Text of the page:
Finding joy in work after hitting a wall

Elizabeth Eisenhardt, MD

Healthcare providers have been experiencing an emotional and exhausting process as they work to navigate the Covid-19 pandemic. The challenges and hardships from this pandemic stretched most humans to the end of their coping capabilities. Many health care workers felt stress and felt challenging emotional responses to the pandemic on both a personal and professional level, and yet were required and needed to be high functioning at work and at home. Interestingly, while we have a possible end to the pandemic in sight and some hope as we race to vaccinate all Mainers, many people are feeling worse than they did the same time last year at the height of the pandemic and its subsequent lockdown. Personally I find myself on the verge of tears more frequently when my patients ask me how I am doing now versus a year ago. Why don’t I feel better now during this time of renewed action against the pandemic? Psychologist Lisa Damour explored this phenomenon recently in her podcast entitled “My kids and I have hit a wall. How do we keep going? 3/25/21. In it she talks about how it is difficult for people to maintain hope even while the pandemic situation is more hopeful because we still don’t know what to expect and what the future will hold.

If we are having trouble finding hope, we need to re-discover and celebrate the joy we have in our work to combat our burnout.
The IHI ( Institute for Healthcare Improvement) feels strongly that finding joy in our work helps to prevent burnout. They published a paper on restoring joy to the workplace after asking colleagues over and over “what matters to you?” This single question enabled them to understand the barriers to finding joy in work and to develop a framework to overcome them.

In this paper, they outline four steps that leaders can take to increase joy in the workplace. The steps are as follows:
1.) Ask staff, “what matters to you?” They describe how having these important discussions help to engage staff and to identify risk of burnout.
2.) Identify unique impediments. What are the day to day pebbles that are causing annoyance verses the larger boulders that exist on an organizational level?
3.) Commit to a systems approach . What can be a small systems change that has large staff benefit?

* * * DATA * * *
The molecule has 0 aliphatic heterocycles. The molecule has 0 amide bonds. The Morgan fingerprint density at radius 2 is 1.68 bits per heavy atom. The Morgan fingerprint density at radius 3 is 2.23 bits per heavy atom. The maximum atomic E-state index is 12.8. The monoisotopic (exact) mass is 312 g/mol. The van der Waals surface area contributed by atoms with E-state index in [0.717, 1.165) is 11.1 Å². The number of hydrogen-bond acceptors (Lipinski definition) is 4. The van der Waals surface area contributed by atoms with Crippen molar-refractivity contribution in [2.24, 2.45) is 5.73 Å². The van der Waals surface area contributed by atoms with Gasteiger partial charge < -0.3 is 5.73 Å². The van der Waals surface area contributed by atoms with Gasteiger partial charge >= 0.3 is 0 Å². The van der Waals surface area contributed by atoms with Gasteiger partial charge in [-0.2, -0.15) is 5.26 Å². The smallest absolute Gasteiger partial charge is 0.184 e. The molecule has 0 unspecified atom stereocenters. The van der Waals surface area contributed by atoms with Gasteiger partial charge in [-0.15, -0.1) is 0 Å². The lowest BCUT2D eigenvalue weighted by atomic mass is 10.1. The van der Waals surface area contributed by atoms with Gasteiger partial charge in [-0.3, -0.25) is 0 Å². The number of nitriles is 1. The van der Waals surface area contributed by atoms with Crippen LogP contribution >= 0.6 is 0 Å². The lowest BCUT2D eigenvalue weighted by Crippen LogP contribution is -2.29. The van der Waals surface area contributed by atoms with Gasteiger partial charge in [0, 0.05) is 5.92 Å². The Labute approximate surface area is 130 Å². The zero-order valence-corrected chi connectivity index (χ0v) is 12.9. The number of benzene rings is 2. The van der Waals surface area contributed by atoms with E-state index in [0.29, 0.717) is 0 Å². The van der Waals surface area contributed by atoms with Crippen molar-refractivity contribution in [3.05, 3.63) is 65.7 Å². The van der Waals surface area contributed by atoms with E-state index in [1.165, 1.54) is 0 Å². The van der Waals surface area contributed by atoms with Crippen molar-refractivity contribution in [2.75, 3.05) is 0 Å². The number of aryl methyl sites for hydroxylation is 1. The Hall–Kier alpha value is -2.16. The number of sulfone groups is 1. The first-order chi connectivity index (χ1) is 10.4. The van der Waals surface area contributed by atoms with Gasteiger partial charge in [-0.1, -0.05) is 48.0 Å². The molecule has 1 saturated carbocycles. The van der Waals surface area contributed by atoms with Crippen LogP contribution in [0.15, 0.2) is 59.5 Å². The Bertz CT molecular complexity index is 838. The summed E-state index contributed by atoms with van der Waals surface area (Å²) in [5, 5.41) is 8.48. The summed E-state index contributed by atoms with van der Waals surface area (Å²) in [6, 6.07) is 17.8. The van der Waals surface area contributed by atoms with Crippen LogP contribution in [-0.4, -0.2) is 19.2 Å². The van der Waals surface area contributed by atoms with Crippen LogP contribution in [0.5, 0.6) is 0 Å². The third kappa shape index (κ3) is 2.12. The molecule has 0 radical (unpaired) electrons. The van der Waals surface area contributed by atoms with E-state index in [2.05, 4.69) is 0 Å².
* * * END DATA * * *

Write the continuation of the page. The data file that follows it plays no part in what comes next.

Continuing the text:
4.) Use improvement science. Study and discuss any changes made with staff.

Wellness discussions should also center around academics and teaching burnout. It has been shown that low job satisfaction was associated with nonstatistically significant trends toward fewer peer-reviewed first-author publications, lower teaching skills confidence, and lack of institutional grand rounds presentation. Burnout was associated with a nonstatistically significant trend toward lack of institutional grand rounds presentation. Institutions may discover via these wellness discussions that their academic providers need to have better protected academic time as too often clinical demands creep in at the expense of teaching or research.

In my leadership role, I have held many what matters to you conversations. While sometimes challenging ,they have never failed to bring forth a clearer understanding of what staff need to find more joy in their work, and assist me in understanding my staff’s needs. These conversations are important to have with students and learners as well.

During one of these recent discussions, it was clear that staff were craving a safe space to express their emotional and experiences on a given week with their colleagues. In response to this need, our office created a weekly wellness huddle. We wanted to highlight its importance, thus we incorporated it into our Operational Excellence program and made it one of our Key Performance Indicators. Using this improvement tool we made it a priority to hold a weekly huddle around staff wellness. We documented staff responses to the huddle, and their direct quotes around the experience. It has developed into a bonding time with our staff, and many have commented that it has been helpful. In this strange time of seeing new hope regarding the pandemic, but not feeling it on an individual level, we are refreshed each week with our huddle and have formed tighter team work and increased empathy because of it.

I strongly encourage using the “What matters to you?” conversation and holding these conversations frequently to engage staff and faculty to develop improvement ideas which are then studied using improvement science.


Glasheen, J. J., Misky, G. J., Reid, M. B., Harrison, R. A., Sharpe, B., & Auerbach, A. (2011). Career satisfaction and burnout in academic hospital medicine. Archives of internal medicine, 171(8), 782-790.

Perlo J, Balik B, Swensen S, Kabcenell A, Landsman J, Feeley D. IHI Framework for Improving Joy in Work. IHI White Paper. Cambridge, Massachusetts: Institute for Healthcare Improvement; 2017. (Available at

Shanafelt, T. D., West, C. P., Sloan, J. A., Novotny, P. J., Poland, G. A., Menaker, R., … & Dyrbye, L. N. (2009). Career fit and burnout among academic faculty. Archives of Internal Medicine, 169(10), 990-995.



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